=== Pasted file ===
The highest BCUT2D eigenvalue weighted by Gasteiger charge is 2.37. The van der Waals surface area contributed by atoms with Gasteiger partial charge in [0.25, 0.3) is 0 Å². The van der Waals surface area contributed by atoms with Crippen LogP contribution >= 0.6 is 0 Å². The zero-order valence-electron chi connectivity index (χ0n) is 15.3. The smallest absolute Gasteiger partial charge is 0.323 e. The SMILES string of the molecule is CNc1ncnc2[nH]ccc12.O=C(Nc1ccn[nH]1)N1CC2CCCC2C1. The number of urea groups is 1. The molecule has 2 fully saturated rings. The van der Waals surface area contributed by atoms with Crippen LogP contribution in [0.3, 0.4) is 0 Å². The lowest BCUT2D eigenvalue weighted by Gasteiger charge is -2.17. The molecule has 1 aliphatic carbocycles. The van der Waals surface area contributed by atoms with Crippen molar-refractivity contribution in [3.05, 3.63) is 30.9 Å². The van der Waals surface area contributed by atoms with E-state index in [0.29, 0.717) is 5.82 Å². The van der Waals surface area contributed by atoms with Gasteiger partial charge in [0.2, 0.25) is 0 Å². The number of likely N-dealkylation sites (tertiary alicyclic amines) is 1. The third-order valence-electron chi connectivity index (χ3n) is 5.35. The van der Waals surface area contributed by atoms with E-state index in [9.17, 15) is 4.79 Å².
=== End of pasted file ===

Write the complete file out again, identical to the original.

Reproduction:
The highest BCUT2D eigenvalue weighted by Gasteiger charge is 2.37. The van der Waals surface area contributed by atoms with Gasteiger partial charge in [0.25, 0.3) is 0 Å². The van der Waals surface area contributed by atoms with Crippen LogP contribution >= 0.6 is 0 Å². The zero-order valence-electron chi connectivity index (χ0n) is 15.3. The smallest absolute Gasteiger partial charge is 0.323 e. The SMILES string of the molecule is CNc1ncnc2[nH]ccc12.O=C(Nc1ccn[nH]1)N1CC2CCCC2C1. The number of urea groups is 1. The molecule has 2 fully saturated rings. The van der Waals surface area contributed by atoms with Crippen LogP contribution in [0.3, 0.4) is 0 Å². The lowest BCUT2D eigenvalue weighted by Gasteiger charge is -2.17. The molecule has 1 aliphatic carbocycles. The van der Waals surface area contributed by atoms with Crippen molar-refractivity contribution in [3.05, 3.63) is 30.9 Å². The van der Waals surface area contributed by atoms with E-state index in [0.29, 0.717) is 5.82 Å². The van der Waals surface area contributed by atoms with Gasteiger partial charge in [0.2, 0.25) is 0 Å². The number of likely N-dealkylation sites (tertiary alicyclic amines) is 1. The third-order valence-electron chi connectivity index (χ3n) is 5.35. The van der Waals surface area contributed by atoms with E-state index in [9.17, 15) is 4.79 Å².